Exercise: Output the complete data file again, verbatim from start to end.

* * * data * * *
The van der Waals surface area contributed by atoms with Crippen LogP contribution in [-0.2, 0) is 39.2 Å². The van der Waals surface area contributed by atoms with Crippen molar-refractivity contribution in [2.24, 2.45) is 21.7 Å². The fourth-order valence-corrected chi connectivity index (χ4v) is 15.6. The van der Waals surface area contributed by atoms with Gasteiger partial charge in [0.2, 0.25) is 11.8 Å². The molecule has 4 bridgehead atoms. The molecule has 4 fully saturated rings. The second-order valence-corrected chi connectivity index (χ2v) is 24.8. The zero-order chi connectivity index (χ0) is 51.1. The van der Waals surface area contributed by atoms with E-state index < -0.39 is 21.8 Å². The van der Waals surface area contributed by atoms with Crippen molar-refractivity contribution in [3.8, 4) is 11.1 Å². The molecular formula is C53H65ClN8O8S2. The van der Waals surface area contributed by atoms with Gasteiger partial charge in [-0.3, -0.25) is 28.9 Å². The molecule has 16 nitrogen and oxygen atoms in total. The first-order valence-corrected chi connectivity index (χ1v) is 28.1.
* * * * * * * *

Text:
The van der Waals surface area contributed by atoms with Crippen LogP contribution in [-0.2, 0) is 39.2 Å². The van der Waals surface area contributed by atoms with Crippen molar-refractivity contribution in [2.24, 2.45) is 21.7 Å². The fourth-order valence-corrected chi connectivity index (χ4v) is 15.6. The van der Waals surface area contributed by atoms with Gasteiger partial charge in [0.2, 0.25) is 11.8 Å². The molecule has 4 bridgehead atoms. The molecule has 4 fully saturated rings. The second-order valence-corrected chi connectivity index (χ2v) is 24.8. The zero-order chi connectivity index (χ0) is 51.1. The van der Waals surface area contributed by atoms with E-state index < -0.39 is 21.8 Å². The van der Waals surface area contributed by atoms with Crippen molar-refractivity contribution in [3.8, 4) is 11.1 Å². The molecular formula is C53H65ClN8O8S2. The van der Waals surface area contributed by atoms with Gasteiger partial charge in [-0.3, -0.25) is 28.9 Å². The molecule has 16 nitrogen and oxygen atoms in total. The first-order valence-corrected chi connectivity index (χ1v) is 28.1.